Since we're getting a bit into the weeds of a different topic, and since
I think it's an interesting feature, I'm detaching this into a separate

On 2017-08-12 23:37:27 -0400, Tom Lane wrote:
> >> On 2017-08-12 22:52:57 -0400, Robert Haas wrote:
> >>> I think it'd be pretty interesting to look at replacing parts of the
> >>> stats collector machinery with something DHT-based.
> > On Sat, Aug 12, 2017 at 11:30 PM, Andres Freund <and...@anarazel.de> wrote:
> >> That seems to involve a lot more than this though, given that currently
> >> the stats collector data doesn't entirely have to be in memory. I've
> >> seen sites with a lot of databases with quite some per-database stats
> >> data. Don't think we can just require that to be in memory :(
> Robert Haas <robertmh...@gmail.com> writes:
> > Hmm.  I'm not sure it wouldn't end up being *less* memory.  Don't we
> > end up caching 1 copy of it per backend, at least for the database to
> > which that backend is connected?  Accessing a shared copy would avoid
> > that sort of thing.
> Yeah ... the collector itself has got all that in memory anyway.
> We do need to think about synchronization issues if we make that
> memory globally available, but I find it hard to see how that would
> lead to more memory consumption overall than what happens now.

You both are obviously right.  Another point of potential concern could
be that we'd pretyt much fully rely on dsm/dht's being available, for
the server to function correctly. Are we ok with that? Right now
postgres still works perfectly well, leaving parallelism aside, with
dynamic_shared_memory_type = none.

What are your thoughts about how to actually implement this? It seems
we'd have to do something like:

1) Keep the current per-backend & per-transaction state in each
   backend. That allows both to throw away the information and avoids
   increasing contention quite noticeably.

2) Some plain shared memory with metadata.  A set of shared hashtables
   for per database, per relation contents.

3) Individual database/relation entries are either individual atomics
   (we don't rely on consistency anyway), or seqcount (like
   st_changecount) based.

4) Instead of sending stats at transaction end, copy them into a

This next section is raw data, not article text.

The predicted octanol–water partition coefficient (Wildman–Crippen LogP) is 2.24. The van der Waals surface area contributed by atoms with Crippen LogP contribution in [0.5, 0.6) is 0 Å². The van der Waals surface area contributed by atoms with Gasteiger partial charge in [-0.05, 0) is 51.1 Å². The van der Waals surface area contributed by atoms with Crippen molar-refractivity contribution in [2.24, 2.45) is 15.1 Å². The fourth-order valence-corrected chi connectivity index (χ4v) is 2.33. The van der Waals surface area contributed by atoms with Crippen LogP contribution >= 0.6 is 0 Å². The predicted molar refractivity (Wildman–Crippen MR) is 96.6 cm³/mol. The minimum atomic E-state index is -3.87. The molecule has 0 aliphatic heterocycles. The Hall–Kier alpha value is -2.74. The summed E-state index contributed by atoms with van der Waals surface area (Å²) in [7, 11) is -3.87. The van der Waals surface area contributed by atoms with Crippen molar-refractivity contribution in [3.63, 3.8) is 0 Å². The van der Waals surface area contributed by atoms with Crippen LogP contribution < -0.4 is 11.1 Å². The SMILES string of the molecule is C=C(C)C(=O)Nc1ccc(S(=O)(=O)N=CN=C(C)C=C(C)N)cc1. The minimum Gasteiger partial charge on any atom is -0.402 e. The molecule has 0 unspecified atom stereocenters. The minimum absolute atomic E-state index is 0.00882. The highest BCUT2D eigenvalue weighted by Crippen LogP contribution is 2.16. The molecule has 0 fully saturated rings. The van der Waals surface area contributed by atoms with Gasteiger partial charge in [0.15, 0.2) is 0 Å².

"pending" entry.  Nontransactional contents can be moved to
   the pending entry more frequently.

5) Occasionally, try to flush the pending array into the global hash.
   The lookup in the table would be protected by something
   LWLockConditionalAcquire() based, to avoid blocking - don't want to
   introduce chokepoints due to commonly used tables and such.  Updating
   the actual stats can happen without the partition locks being held.

I think there's two other relevant points here:

a) It'd be quite useful to avoid needing a whole cluster's stats in
   memory. Even if $subject would save memory, I'm hesitant committing
   to something requiring all stats to be in memory forever. As a first
   step it seems reasonable to e.g. not require state for all databases
   to be in memory. The first time per-database stats are required, it
   could be "paged in". Could even be more aggressive and do that on a
   per-table level and just have smaller placeholder entries for
   non-accessed tables, but that seems more work.

   On the other hand, autoavcuum is likely going to make that approach
   useless anyway, given it's probably going to access otherwise unneded
   stats regularly.

b) I think our tendency to dump all stats whenever we crash isn't really
   tenable, given how autovacuum etc are tied to them. We should think
   about ways to avoid that if we're going to do a major rewrite of the
   stats stuff, which this certainly sounds like.

If there weren't HS to worry about, these two points kinda sound like
the data should be persisted into an actual table, rather than some
weird other storage format. But HS seems to make that untenable.


Andres Freund

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